Description Cistae were containers used to safeguard precious objects, including mirrors, perfume flasks, and cosmetics. A particular type of cista was made during the 4th and 3rd centuries BC in Praeneste, a site in Latium (the region around Rome) that was heavily influenced by Etruscan culture. The elaborately engraved scenes are thought to imitate famous, but now lost, Greek wall-paintings. The ancient metalworker often pressed a white substance into the engraved lines in order to accentuate the decoration. The handles commonly take the form of human figures. Many artists in other early Italian cultures similarly incorporated figures of humans in functional objects. This figure served as the handle to a wooden lid for a cista and takes the form of a male athlete performing a backwards somersault.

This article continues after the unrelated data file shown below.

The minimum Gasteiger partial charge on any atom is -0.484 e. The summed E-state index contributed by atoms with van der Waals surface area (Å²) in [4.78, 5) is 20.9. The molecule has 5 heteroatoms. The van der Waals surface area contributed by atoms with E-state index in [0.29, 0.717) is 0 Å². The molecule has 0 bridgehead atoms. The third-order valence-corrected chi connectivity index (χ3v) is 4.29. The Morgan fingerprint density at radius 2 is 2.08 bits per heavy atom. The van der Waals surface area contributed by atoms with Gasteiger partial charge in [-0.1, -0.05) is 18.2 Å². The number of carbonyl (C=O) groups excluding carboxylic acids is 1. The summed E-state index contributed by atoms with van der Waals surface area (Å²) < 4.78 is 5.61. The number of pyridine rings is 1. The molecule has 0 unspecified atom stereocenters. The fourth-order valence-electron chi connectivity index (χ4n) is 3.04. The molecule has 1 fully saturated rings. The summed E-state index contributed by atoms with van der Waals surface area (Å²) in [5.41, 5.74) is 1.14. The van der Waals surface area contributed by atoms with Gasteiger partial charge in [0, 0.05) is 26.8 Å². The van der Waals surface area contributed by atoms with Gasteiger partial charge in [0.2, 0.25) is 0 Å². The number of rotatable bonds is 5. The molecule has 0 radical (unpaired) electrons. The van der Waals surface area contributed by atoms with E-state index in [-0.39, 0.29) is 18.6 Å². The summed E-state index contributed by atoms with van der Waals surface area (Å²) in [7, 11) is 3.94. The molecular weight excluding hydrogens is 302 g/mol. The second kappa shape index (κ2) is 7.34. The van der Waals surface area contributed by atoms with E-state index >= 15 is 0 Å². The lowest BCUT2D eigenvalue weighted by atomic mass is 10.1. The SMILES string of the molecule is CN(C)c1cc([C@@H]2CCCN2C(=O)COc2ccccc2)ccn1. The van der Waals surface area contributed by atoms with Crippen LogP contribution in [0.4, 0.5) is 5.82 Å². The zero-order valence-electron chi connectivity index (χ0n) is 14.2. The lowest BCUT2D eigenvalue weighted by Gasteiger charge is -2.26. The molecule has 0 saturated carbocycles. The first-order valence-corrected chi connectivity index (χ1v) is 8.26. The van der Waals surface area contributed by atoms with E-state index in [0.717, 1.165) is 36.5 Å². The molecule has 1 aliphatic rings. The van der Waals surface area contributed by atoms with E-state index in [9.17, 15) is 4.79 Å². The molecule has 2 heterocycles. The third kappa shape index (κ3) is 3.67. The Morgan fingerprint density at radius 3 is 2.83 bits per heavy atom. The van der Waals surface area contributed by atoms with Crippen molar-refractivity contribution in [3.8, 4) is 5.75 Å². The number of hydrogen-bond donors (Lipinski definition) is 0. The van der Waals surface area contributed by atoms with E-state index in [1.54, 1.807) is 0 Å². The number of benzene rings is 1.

Provenance Dikran Kelekian, Paris and New York [date and mode of acquisition unknown] [said to be from Greece]; Henry Walters, Baltimore, 1911, by purchase; Walters Art Museum, 1931, by bequest.
Credit Acquired by Henry Walters, 1911
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